Dropping out. . .

“Watch and wait get ready for the sign
There are many here among us now have not seen the light
We must send the word to all the people in the land
Go to every hill and mountain for the time is now at hand to

Light your fire
Light your fire”

– Chris DeBurgh

It’s been almost two weeks now since I made the decision to drop out.  During that time, I’ve listened to absolutely no news broadcasts of any kind.  I don’t watch TV anyway (I haven’t had cable for fifteen years), so it wasn’t as drastic a leap as it sounds. 

I did this because I’d finally had enough of what passes for mainstream media fare these days.  I’ve no interest whatsoever in seeing Hollywood gossip or the train-wrecked lives of child actors emblazoned across a neon sky in letters twelve feet tall.  I’ve cut myself off from infotainment and events the rest of the general public seems to deem important.  I don’t know the status of the BP oil spill, the condition of the stock market, the most popular new sitcom or who’s sleeping with Paris Hilton.

Since making the initial decision, I’ve taken daily walks across the campus of the University where I work, drummed and rattled at a memorial service for a shaman who dropped her robe, begun an all out assault on a stack of books gathering dust in my bedroom, visited hospice patients in a nursing home down the street, spent time with my fiancé, and tended the earth by taking care of the garden we planted in her yard.

I know that some would argue that I’ve turned into an ostrich, burying my head in the sandy bliss of a world of my own design, but I’ve begun to notice some very important changes in my life.  The simple things have become more important.  The inner dialog has started to peter out.  I’m no longer fascinated by the flashing lights and preprogrammed smiles of “American Society”.  And I’ve come to notice the divinity in everything.   I see it in the worried faces of my neighbors.  I smell it in the freshly cut crabgrass in the yard.  I hear it in the laughter of a good friend’s children.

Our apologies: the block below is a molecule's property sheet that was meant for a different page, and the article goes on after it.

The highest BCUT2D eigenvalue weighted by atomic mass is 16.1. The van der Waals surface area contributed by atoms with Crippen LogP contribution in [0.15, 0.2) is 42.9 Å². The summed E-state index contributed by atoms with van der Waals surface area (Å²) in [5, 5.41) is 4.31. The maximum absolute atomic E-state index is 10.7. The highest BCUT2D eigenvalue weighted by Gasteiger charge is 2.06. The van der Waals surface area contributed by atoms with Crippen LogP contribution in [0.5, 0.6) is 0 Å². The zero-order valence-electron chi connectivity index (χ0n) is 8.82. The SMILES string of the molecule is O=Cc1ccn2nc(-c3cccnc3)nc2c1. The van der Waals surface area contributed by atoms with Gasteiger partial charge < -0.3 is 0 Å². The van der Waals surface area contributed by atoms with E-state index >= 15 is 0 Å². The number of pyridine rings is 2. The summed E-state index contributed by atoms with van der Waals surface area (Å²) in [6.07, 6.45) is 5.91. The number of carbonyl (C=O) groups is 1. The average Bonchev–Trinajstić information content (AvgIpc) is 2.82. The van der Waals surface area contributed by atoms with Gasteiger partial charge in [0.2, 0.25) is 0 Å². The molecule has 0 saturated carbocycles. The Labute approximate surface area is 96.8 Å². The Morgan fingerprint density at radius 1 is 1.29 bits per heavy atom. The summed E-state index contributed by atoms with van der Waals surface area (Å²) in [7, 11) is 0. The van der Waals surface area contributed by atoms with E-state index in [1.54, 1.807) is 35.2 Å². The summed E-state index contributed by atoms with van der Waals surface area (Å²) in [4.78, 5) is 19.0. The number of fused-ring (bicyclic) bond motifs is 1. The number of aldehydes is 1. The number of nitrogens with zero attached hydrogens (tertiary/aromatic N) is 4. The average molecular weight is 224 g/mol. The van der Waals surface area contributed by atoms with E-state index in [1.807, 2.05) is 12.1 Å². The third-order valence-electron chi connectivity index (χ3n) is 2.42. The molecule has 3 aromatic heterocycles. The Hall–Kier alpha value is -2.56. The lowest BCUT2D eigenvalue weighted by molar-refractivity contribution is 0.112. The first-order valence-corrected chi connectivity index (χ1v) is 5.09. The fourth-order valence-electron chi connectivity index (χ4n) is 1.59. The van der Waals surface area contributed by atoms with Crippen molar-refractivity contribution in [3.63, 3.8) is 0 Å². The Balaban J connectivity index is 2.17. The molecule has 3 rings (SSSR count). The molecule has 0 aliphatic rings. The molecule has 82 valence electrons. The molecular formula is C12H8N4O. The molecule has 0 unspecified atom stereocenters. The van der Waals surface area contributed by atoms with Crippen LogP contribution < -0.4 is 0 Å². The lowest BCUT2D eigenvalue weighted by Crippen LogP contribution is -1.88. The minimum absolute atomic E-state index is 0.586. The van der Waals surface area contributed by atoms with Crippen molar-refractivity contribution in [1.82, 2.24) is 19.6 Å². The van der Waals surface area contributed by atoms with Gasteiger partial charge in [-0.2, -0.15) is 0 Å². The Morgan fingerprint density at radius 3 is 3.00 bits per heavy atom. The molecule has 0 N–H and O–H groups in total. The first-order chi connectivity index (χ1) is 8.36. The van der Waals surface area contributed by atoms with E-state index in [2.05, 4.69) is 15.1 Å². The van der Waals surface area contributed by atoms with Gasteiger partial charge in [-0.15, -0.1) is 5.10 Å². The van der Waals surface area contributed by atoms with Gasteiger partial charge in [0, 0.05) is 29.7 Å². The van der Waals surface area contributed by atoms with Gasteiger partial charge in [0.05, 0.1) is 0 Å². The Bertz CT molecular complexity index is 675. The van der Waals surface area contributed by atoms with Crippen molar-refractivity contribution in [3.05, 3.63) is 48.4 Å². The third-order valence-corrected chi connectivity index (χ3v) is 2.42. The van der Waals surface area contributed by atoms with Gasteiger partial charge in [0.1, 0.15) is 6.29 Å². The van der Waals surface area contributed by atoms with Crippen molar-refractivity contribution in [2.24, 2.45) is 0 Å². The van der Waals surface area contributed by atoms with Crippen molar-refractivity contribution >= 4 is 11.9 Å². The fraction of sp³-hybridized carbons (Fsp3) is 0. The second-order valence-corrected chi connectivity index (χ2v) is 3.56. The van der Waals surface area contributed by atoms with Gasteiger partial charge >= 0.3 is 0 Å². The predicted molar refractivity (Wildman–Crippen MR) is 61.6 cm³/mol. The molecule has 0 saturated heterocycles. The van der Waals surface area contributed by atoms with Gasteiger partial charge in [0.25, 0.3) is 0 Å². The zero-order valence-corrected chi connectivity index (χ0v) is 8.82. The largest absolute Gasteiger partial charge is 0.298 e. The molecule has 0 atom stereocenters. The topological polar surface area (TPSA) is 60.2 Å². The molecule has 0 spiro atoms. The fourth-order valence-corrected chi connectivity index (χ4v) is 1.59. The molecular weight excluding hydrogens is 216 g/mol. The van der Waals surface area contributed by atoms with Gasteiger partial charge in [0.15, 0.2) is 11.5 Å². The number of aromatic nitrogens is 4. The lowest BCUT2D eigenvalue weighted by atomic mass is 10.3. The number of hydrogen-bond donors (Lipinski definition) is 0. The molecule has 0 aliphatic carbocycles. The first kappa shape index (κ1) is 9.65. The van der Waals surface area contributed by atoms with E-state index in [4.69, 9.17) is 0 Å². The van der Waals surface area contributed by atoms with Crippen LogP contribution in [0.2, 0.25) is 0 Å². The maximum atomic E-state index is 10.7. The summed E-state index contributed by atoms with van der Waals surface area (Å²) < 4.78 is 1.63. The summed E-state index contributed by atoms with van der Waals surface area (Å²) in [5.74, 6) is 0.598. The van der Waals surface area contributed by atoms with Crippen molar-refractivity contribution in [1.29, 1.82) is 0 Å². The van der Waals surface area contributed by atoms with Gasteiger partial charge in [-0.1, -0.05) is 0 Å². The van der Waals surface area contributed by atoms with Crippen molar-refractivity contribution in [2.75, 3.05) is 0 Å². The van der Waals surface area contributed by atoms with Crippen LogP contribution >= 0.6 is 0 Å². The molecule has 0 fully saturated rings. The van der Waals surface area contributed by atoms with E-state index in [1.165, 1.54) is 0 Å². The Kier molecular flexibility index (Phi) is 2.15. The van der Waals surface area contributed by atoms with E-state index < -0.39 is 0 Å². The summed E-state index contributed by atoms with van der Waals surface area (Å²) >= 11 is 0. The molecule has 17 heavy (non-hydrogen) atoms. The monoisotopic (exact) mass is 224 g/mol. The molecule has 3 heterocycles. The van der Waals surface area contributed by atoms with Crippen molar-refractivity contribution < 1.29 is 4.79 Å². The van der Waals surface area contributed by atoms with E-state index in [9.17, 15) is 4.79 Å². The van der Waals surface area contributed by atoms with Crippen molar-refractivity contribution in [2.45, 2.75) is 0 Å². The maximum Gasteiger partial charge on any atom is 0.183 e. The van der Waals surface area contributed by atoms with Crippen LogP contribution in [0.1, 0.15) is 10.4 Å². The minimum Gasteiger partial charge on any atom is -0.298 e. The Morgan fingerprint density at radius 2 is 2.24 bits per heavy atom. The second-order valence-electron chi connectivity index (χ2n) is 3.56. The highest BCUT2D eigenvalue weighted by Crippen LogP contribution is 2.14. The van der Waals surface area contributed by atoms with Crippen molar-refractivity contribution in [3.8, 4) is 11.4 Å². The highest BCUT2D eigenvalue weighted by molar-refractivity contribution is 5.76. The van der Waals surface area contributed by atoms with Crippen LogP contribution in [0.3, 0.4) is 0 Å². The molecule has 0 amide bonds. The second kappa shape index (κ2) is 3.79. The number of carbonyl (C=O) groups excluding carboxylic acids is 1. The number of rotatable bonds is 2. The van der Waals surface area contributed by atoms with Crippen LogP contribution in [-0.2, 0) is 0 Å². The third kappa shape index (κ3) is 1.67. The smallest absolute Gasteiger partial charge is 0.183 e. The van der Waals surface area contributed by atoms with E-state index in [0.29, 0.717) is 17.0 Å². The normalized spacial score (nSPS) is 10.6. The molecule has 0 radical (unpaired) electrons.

And I’m keenly aware of the two-dimensionality of popular culture, and just how many people have fallen victim to it.  My coworkers chatter and buzz around me like chainsaws.  Did you watch American Idol?  How about Rescue Me?  And they banter endlessly about “Reality Shows” as if they’re incapable of realizing just how ironic a concept that really is.  I watch their inner light flicker and dance like a flashlight below the surface of a murky pond.

I see my own fading attraction to music and video games – my growing lack of interest in graphic movies.  And while this most certainly can be attributed to the spiritual trip I’ve been on for the last several years, it’s also part and parcel of the process.

To sum it all up, I’ve drawn the wagons close.  I’ve focused my efforts on my immediate surroundings – not to avoid the world, but to heal it.  The answer is simple, really.  If each of us focused on healing ourselves and our communities, there’d be no BP oil spill, wars, hunger or scandals.  Love and compassion would replace fear and greed as the driving forces behind this vision we’ve created.  Strangers would find themselves greeted with open hands instead of clenched fists.

I ask those of you reading this to open your hearts and perform one random act of kindness every day.  Pick up papers on the street.  Offer your seat on the bus to a total stranger.  Put a dollar in the cup of someone begging for change.

It only takes a single falling pebble to start an avalanche.  Together, we can bring the mountain down. . .


4 Responses to “Dropping out. . .”

  1. I can imagine worse things than to drum, walk, and spend time with one’s beloved. The daily news cycle is pretty harsh on the heart, and yes, not much really seems to change. I often feel downhearted, or yes, angry. Still, there are birds and sun and plants, and friends, and beloveds…. I am forever reminded of Tolkien, “Not all that is threatened is lost”….


  2. Nor will it be, as long as there are those who remember where they came from.

    This weekend, we honored the birthday of an Elder – a spry, loving man of 80 who lives at least 20 years younger than that. Surrounded by dozens of those whose lives he’s touched, we celebrated. Not his life. Not his years. But his presence. To feel the love that was there was to truly be reminded of what matters – to understand and see exemplified what it means to walk in beauty. . .


  3. I’ve been working through a similar process myself, and at each level of “drawing the wagons close” as you put it, I find myself more refreshed and aware, with more energy to put into my life’s work, my local community, the land around me, etc. I certainly don’t regret the loss of knowing what celebrity is pregnant or divorcing, or hearing the talking heads debate endlessly just to hear themselves talk.


  4. It’s amazing how desparately people cling to that stuff. Generations of conditioning can be a tough thing to walk away from. . .


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